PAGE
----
My helpful screenshot

Seatpost bag (dongs)

Your classic saddle bag is not the most universally friendly solution to carrying gear in the rear. The modern seatpost bags (I call them dongs) were introduced from the bikepacking world and where designed to make carrying gear on mountain bikes easier through tight trails. Their simplicity and ability to attach to any bike makes them a great option. Depending on size they can’t hold much and only have one opening making it difficult to get to the bottom of the bag. One other thing to look out for on saddle bags is that it is secured properly and not sagging onto the rear tire. Otherwise damage is bound occur.

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The center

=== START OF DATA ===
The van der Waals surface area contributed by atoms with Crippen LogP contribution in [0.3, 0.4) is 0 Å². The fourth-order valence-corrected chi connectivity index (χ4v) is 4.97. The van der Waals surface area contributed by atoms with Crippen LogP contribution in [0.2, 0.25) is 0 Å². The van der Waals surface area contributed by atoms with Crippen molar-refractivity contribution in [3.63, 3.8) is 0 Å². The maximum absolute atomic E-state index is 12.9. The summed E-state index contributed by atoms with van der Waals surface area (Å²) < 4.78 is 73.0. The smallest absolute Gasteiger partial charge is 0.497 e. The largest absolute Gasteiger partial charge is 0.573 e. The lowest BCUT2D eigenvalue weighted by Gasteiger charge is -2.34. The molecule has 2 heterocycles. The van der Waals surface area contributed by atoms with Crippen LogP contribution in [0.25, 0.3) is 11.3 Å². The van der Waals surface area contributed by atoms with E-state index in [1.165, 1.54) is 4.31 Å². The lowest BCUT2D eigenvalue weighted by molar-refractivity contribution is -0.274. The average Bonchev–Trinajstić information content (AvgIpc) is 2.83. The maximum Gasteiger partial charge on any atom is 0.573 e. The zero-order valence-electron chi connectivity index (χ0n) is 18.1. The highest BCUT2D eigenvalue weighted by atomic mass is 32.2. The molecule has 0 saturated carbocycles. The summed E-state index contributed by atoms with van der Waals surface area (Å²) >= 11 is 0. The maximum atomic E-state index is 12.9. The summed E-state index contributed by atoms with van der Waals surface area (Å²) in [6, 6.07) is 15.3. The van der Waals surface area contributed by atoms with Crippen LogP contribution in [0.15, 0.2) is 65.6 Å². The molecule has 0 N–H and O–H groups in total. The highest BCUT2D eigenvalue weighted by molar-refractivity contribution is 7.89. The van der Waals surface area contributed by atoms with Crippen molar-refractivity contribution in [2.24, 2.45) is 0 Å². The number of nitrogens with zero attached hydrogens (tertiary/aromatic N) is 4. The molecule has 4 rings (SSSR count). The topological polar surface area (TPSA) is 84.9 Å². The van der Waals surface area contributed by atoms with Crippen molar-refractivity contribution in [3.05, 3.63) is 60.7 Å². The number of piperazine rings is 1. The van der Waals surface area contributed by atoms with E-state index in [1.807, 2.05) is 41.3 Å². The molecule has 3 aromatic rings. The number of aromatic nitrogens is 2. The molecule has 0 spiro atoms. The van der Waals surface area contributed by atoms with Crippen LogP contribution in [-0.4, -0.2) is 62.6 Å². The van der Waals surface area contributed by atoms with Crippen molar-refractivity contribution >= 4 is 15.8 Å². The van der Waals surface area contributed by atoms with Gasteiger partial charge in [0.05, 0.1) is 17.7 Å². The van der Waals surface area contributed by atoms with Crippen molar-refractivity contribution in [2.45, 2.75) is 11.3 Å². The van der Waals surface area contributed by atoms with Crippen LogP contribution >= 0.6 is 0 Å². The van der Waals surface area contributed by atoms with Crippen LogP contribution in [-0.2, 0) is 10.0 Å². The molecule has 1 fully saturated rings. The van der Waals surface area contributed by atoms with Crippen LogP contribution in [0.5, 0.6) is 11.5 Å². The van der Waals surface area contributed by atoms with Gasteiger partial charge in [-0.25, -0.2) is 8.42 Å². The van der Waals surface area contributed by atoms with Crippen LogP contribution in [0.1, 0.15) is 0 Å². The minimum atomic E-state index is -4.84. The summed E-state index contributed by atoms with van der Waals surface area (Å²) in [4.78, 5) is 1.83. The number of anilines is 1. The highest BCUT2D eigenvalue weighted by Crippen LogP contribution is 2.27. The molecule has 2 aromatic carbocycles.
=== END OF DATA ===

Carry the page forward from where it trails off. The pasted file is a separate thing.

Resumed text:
Why not use all that empty space for something? Generally the space between your legs was reserved for what god gave you and water bottles. But it’s the year 3030 and you have the freedom of choosing what’s between your legs. Frame packs come in all different sizes. Most common are full bags and half bags. Half bags are great because you can still keep your water source where you had it before. Full bags mean you have to lug a hydration pack somewhere in reach or find a non traditional place to put those bottles. Smaller size bags are useful for tools and snacks, but if your frame has the room why not go bigger?

My helpful screenshot My helpful screenshot

Gastanks / Top tube bags

Ughhhhgly (ATMO), but they are actually great for holding snacks and other easy access items so the name is fitting. There are two versions. One that attaches near the headset and the other near the seatpost.

Water bottle cages